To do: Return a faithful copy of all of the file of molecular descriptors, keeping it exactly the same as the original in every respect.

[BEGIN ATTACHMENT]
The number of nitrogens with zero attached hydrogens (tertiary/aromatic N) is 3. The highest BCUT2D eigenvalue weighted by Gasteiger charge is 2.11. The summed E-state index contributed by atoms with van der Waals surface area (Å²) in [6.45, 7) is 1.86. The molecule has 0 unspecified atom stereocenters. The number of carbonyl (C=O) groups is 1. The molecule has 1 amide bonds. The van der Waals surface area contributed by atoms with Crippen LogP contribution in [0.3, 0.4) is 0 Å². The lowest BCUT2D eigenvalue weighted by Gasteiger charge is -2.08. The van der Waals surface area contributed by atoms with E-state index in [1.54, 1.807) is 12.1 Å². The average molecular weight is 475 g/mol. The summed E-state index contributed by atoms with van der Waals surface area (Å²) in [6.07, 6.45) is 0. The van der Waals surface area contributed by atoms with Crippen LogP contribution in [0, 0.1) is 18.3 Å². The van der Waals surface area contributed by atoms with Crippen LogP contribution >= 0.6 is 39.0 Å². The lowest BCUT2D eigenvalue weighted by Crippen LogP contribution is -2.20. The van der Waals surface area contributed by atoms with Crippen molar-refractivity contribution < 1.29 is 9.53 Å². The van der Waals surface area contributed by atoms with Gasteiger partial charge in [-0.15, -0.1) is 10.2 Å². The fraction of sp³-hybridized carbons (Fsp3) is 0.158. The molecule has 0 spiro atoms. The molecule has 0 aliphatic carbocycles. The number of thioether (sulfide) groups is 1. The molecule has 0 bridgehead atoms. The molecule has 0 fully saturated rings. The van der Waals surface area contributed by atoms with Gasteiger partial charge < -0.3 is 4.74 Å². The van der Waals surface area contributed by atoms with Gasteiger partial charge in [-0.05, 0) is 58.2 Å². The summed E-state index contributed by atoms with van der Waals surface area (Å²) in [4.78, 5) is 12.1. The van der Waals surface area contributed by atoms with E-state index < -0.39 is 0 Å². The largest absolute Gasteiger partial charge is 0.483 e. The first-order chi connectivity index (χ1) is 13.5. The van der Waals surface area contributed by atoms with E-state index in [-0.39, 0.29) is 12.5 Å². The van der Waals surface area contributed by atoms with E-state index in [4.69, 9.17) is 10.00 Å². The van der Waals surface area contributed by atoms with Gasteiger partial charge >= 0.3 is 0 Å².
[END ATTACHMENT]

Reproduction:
The number of nitrogens with zero attached hydrogens (tertiary/aromatic N) is 3. The highest BCUT2D eigenvalue weighted by Gasteiger charge is 2.11. The summed E-state index contributed by atoms with van der Waals surface area (Å²) in [6.45, 7) is 1.86. The molecule has 0 unspecified atom stereocenters. The number of carbonyl (C=O) groups is 1. The molecule has 1 amide bonds. The van der Waals surface area contributed by atoms with Crippen LogP contribution in [0.3, 0.4) is 0 Å². The lowest BCUT2D eigenvalue weighted by Gasteiger charge is -2.08. The van der Waals surface area contributed by atoms with E-state index in [1.54, 1.807) is 12.1 Å². The average molecular weight is 475 g/mol. The summed E-state index contributed by atoms with van der Waals surface area (Å²) in [6.07, 6.45) is 0. The van der Waals surface area contributed by atoms with Crippen LogP contribution in [0, 0.1) is 18.3 Å². The van der Waals surface area contributed by atoms with Crippen LogP contribution >= 0.6 is 39.0 Å². The lowest BCUT2D eigenvalue weighted by Crippen LogP contribution is -2.20. The van der Waals surface area contributed by atoms with Crippen molar-refractivity contribution < 1.29 is 9.53 Å². The van der Waals surface area contributed by atoms with Gasteiger partial charge in [-0.15, -0.1) is 10.2 Å². The fraction of sp³-hybridized carbons (Fsp3) is 0.158. The molecule has 0 spiro atoms. The molecule has 0 aliphatic carbocycles. The number of thioether (sulfide) groups is 1. The molecule has 0 bridgehead atoms. The molecule has 0 fully saturated rings. The van der Waals surface area contributed by atoms with Gasteiger partial charge < -0.3 is 4.74 Å². The van der Waals surface area contributed by atoms with Gasteiger partial charge in [-0.05, 0) is 58.2 Å². The summed E-state index contributed by atoms with van der Waals surface area (Å²) in [4.78, 5) is 12.1. The van der Waals surface area contributed by atoms with E-state index < -0.39 is 0 Å². The largest absolute Gasteiger partial charge is 0.483 e. The first-order chi connectivity index (χ1) is 13.5. The van der Waals surface area contributed by atoms with E-state index in [-0.39, 0.29) is 12.5 Å². The van der Waals surface area contributed by atoms with E-state index in [4.69, 9.17) is 10.00 Å². The van der Waals surface area contributed by atoms with Gasteiger partial charge >= 0.3 is 0 Å².